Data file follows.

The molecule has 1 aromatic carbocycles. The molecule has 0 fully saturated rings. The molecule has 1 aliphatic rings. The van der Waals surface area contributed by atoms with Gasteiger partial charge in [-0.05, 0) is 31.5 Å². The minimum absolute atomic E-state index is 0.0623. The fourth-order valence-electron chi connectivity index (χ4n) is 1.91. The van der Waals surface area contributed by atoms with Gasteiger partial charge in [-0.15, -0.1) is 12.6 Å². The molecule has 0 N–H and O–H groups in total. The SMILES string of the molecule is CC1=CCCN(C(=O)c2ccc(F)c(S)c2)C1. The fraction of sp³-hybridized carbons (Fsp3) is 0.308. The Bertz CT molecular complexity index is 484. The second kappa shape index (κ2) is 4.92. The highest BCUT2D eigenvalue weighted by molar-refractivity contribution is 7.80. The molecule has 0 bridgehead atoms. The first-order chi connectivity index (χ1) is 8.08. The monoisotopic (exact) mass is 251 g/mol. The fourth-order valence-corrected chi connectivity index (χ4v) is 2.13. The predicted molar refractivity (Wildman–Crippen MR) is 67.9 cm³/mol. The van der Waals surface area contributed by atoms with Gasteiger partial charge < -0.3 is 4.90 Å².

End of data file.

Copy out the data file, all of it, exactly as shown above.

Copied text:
The molecule has 1 aromatic carbocycles. The molecule has 0 fully saturated rings. The molecule has 1 aliphatic rings. The van der Waals surface area contributed by atoms with Gasteiger partial charge in [-0.05, 0) is 31.5 Å². The minimum absolute atomic E-state index is 0.0623. The fourth-order valence-electron chi connectivity index (χ4n) is 1.91. The van der Waals surface area contributed by atoms with Gasteiger partial charge in [-0.15, -0.1) is 12.6 Å². The molecule has 0 N–H and O–H groups in total. The SMILES string of the molecule is CC1=CCCN(C(=O)c2ccc(F)c(S)c2)C1. The fraction of sp³-hybridized carbons (Fsp3) is 0.308. The Bertz CT molecular complexity index is 484. The second kappa shape index (κ2) is 4.92. The highest BCUT2D eigenvalue weighted by molar-refractivity contribution is 7.80. The molecule has 0 bridgehead atoms. The first-order chi connectivity index (χ1) is 8.08. The monoisotopic (exact) mass is 251 g/mol. The fourth-order valence-corrected chi connectivity index (χ4v) is 2.13. The predicted molar refractivity (Wildman–Crippen MR) is 67.9 cm³/mol. The van der Waals surface area contributed by atoms with Gasteiger partial charge < -0.3 is 4.90 Å².